The Federal Trade Commission took action Thursday to block a large rural nonprofit healthcare system from acquiring a large physician group over claims it will reduce competition within the marketplace.
It’s the latest example of the FTC’s quest to preserve competition within the industry and unwind acquisitions that would give a healthcare provider greater market share and lead to higher costs but not necessarily better care. In recent years the agency has blocked the acquisitions of St. Luke’s Health System in Idaho and the Saltzer Medical Group, the planned merger of NorthShore University Health System and Advocate Health Care, a proposed deal between Penn State Health and PinnacleHealth and Cabell Huntington Hospital’s proposed purchase of St. Mary’s Medical Center in West Virginia.
This week the agency, along with the Office of the Attorney General of North Dakota, filed a complaint (PDF) in federal district court seeking a temporary restraining order and preliminary injunction to stop the proposed deal between Sanford Health and Mid Dakota Clinic pending an administrative trial on the merits of the case. The administrative trial is scheduled to begin on November 28, 2017.
The acquisition would create a physician group with at least 75% share of physician primary care and several other healthcare services, the FTC said in an announcement. The deal violates antitrust law because it significantly reduces competition for adult primary care physician services, pediatric services, obstetrics and gynecology services, and general surgery physician services in the greater Bismarck and Mandan metropolitan area of North Dakota, the FTC said.
Sanford Health bills itself as the largest, rural, not-for-profit healthcare system in the country. It has 45 hospitals and 289 clinics in nine states and three countries. The system is the largest employer in the Dakotas and has more than 28,000 employees including 1,300 physicians in more than 80 specialty areas of medicine. The Mid Dakota Clinic employs more than 90 doctors and practitioners.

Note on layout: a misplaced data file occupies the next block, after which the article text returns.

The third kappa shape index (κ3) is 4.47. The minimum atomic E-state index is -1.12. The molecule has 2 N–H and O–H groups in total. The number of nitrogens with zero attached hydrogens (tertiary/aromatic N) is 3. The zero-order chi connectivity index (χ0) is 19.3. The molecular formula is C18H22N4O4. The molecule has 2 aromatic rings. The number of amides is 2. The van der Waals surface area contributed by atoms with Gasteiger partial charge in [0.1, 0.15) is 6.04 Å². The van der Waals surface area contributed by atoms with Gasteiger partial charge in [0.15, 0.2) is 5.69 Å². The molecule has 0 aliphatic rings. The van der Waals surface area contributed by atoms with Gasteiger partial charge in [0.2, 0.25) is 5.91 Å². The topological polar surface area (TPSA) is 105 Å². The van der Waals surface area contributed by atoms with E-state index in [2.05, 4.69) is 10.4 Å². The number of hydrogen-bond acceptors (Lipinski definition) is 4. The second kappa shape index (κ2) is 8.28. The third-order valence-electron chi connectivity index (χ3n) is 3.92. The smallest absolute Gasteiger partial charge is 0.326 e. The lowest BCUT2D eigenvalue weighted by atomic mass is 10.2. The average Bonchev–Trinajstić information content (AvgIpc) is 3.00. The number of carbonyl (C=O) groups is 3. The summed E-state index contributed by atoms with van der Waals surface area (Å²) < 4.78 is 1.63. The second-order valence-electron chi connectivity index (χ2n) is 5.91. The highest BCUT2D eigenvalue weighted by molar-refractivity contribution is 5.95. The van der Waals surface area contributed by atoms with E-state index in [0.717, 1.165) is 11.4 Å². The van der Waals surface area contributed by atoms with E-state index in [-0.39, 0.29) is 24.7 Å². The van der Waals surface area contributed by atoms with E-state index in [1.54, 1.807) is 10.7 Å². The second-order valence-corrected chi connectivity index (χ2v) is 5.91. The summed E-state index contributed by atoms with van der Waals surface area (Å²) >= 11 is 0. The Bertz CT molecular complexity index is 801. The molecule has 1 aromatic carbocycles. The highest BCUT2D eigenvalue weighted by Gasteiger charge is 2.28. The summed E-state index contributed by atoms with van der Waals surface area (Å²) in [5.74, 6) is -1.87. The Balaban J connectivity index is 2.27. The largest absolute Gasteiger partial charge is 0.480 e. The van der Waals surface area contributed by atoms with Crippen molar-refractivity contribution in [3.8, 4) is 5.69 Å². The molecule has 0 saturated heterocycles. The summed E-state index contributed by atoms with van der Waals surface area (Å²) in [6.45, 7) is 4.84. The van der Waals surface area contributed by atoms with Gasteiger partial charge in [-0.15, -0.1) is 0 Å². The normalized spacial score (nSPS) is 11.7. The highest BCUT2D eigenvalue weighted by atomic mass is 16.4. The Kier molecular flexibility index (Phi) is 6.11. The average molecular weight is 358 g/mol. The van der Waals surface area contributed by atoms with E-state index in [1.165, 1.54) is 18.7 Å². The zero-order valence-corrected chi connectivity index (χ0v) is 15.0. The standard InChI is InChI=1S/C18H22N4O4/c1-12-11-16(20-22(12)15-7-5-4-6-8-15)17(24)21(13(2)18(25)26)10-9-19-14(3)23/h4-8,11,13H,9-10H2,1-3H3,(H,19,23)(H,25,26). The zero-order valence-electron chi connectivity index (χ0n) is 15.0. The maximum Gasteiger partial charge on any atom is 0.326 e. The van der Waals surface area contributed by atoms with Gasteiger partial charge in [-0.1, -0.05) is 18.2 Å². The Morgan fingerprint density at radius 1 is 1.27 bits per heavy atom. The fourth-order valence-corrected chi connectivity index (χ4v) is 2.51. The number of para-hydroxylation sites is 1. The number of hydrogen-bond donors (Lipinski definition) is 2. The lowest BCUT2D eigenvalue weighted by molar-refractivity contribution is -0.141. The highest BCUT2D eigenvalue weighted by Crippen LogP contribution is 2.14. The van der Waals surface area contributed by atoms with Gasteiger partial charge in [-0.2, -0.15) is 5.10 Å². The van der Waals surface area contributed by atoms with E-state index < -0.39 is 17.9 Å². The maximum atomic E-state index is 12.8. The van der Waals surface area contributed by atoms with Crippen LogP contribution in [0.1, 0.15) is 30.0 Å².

The FTC notes in the complaint that the two organizations are each other’s closest rivals in the four-county Bismarck-Mandan region of North Dakota, an area with a population of 125,000. If the deal is allowed to go forward, the agency said in the complaint that it would be the only physician group offering general surgery physician services in the affected area.
“This merger is likely to reduce significantly the competitive options available to medical insurance providers, which in turn will lead to deteriorating terms for provision of medical care, including higher prices and lower quality,” Tad Lipsky,acting director of the FTC’s Bureau of Competition, said in the announcement.
Sanford Health and Mid Dakota Clinic currently compete to join commercial insurers’ provider networks, which Lipsky said spurs the organizations to improve their technology, expand services, recruit high-quality physicians and provide patients with convenient and accessible physician and surgical services. “The transaction would eliminate that competitive pressure,” he said.
But the two healthcare organizations told The Bismarck Tribune that the FTC's actions are "extremely frustrating" because they relied on national, legal and economic experts to evaluate the partnership.
“The best way to describe our reaction is that we are exasperated with the delay that the FTC’s inquiry has already caused and that these proceedings will continue to cause," Shelly Seifert, M.D., board chair of the Mid Dakota Clinic, said in a statement to the newspaper.